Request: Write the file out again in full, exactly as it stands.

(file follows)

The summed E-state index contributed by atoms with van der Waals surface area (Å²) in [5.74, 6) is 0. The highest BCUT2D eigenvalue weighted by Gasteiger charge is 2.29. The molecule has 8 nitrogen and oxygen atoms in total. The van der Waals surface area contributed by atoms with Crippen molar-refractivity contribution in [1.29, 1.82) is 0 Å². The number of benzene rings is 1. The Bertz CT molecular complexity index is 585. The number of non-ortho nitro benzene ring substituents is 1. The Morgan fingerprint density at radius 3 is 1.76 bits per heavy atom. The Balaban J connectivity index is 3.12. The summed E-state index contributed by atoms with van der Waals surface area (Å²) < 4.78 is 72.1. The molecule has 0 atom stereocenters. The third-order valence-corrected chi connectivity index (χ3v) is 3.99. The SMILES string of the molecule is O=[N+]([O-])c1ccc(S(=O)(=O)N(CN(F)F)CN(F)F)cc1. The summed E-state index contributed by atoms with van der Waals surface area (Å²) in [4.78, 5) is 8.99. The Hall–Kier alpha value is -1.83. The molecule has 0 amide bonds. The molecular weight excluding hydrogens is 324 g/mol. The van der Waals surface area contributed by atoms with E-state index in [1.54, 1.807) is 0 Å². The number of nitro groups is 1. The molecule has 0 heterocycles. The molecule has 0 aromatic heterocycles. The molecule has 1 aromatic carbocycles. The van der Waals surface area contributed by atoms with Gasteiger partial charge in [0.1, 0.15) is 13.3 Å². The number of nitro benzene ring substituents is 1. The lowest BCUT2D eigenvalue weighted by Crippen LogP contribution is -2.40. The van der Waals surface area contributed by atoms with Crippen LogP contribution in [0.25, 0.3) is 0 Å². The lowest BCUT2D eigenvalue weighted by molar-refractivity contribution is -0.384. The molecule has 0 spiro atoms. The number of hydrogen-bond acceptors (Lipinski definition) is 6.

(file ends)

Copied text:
The summed E-state index contributed by atoms with van der Waals surface area (Å²) in [5.74, 6) is 0. The highest BCUT2D eigenvalue weighted by Gasteiger charge is 2.29. The molecule has 8 nitrogen and oxygen atoms in total. The van der Waals surface area contributed by atoms with Crippen molar-refractivity contribution in [1.29, 1.82) is 0 Å². The number of benzene rings is 1. The Bertz CT molecular complexity index is 585. The number of non-ortho nitro benzene ring substituents is 1. The Morgan fingerprint density at radius 3 is 1.76 bits per heavy atom. The Balaban J connectivity index is 3.12. The summed E-state index contributed by atoms with van der Waals surface area (Å²) < 4.78 is 72.1. The molecule has 0 atom stereocenters. The third-order valence-corrected chi connectivity index (χ3v) is 3.99. The SMILES string of the molecule is O=[N+]([O-])c1ccc(S(=O)(=O)N(CN(F)F)CN(F)F)cc1. The summed E-state index contributed by atoms with van der Waals surface area (Å²) in [4.78, 5) is 8.99. The Hall–Kier alpha value is -1.83. The molecule has 0 amide bonds. The molecular weight excluding hydrogens is 324 g/mol. The van der Waals surface area contributed by atoms with E-state index in [1.54, 1.807) is 0 Å². The number of nitro groups is 1. The molecule has 0 heterocycles. The molecule has 0 aromatic heterocycles. The molecule has 1 aromatic carbocycles. The van der Waals surface area contributed by atoms with Gasteiger partial charge in [0.1, 0.15) is 13.3 Å². The number of nitro benzene ring substituents is 1. The lowest BCUT2D eigenvalue weighted by Crippen LogP contribution is -2.40. The van der Waals surface area contributed by atoms with Crippen LogP contribution in [0.25, 0.3) is 0 Å². The lowest BCUT2D eigenvalue weighted by molar-refractivity contribution is -0.384. The molecule has 0 spiro atoms. The number of hydrogen-bond acceptors (Lipinski definition) is 6.